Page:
China Lifts Indonesian Seafood Embargo


Linda Salim, for SeafoodSource from Surabaya, Indonesia

Published on
February 7, 2008

During a press conference in Jakarta on Monday, Saut P. Hutagalung, spokesperson for the Indonesian Fisheries and Maritime Affairs Ministry, announced that the Chinese government had lifted its ban on Indonesian seafood.

The ban was imposed in August of last year, when Chinese custom officials found toxic levels of certain substances, including mercury, cadmium and nitrofural, on Indonesian seafood imports.

Mercury and cadmium are chemicals found mostly near industrial and mining fields, while nitrofural is an anti-bacterial found carcinogenic in lab-tested animals.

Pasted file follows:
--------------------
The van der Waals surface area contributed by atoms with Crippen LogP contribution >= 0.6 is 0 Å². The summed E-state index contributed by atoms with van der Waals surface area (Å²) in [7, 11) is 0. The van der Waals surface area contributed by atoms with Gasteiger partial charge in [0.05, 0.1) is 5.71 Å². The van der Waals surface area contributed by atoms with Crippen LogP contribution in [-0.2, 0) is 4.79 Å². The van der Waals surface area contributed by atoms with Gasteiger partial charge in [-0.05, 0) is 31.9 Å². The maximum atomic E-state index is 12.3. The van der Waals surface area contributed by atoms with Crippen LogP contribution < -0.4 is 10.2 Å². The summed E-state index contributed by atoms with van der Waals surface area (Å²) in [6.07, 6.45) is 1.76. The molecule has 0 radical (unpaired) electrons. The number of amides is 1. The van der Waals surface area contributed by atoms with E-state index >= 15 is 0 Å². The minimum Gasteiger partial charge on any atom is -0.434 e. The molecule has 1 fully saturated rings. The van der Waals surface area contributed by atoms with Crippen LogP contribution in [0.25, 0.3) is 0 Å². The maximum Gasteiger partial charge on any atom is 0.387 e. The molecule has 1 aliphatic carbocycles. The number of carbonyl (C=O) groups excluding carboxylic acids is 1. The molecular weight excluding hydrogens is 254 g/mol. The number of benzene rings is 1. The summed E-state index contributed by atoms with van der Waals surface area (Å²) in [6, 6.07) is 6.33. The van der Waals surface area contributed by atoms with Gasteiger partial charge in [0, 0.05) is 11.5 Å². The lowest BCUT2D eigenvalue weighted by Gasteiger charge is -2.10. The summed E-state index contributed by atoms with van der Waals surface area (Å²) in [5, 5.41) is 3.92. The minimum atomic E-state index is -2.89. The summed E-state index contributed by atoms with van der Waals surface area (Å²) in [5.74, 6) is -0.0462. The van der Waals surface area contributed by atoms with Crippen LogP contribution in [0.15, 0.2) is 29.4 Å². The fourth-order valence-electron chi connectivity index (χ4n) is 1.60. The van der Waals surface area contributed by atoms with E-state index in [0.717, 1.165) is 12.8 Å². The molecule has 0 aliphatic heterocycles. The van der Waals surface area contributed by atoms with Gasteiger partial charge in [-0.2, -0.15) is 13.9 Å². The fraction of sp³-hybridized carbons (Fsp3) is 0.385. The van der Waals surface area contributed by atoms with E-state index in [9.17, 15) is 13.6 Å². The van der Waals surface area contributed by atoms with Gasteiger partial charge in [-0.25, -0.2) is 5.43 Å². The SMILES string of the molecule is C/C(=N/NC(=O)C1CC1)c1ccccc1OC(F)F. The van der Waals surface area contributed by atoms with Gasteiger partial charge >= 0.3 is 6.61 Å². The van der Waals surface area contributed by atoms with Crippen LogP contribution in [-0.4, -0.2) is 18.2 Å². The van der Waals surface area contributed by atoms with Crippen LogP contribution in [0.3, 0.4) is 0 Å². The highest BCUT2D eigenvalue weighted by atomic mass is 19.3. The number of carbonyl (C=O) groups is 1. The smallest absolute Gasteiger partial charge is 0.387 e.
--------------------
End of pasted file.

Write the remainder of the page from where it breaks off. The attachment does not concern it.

Last month, a Chinese representative was sent to Indonesia to inspect its seafood after the countries negotiated to normalize Indonesian seafood exports. Chinese and Indonesian officials have agreed upon food-quality standards to use on all food trading between the countries.

Saut declared the Chinese investigation on Indonesian seafood was satisfactory. China immediately agreed to process the lifting of the ban, which became effective on Feb. 5.

Indonesian seafood exports to China are worth U.S. $150 million annually.

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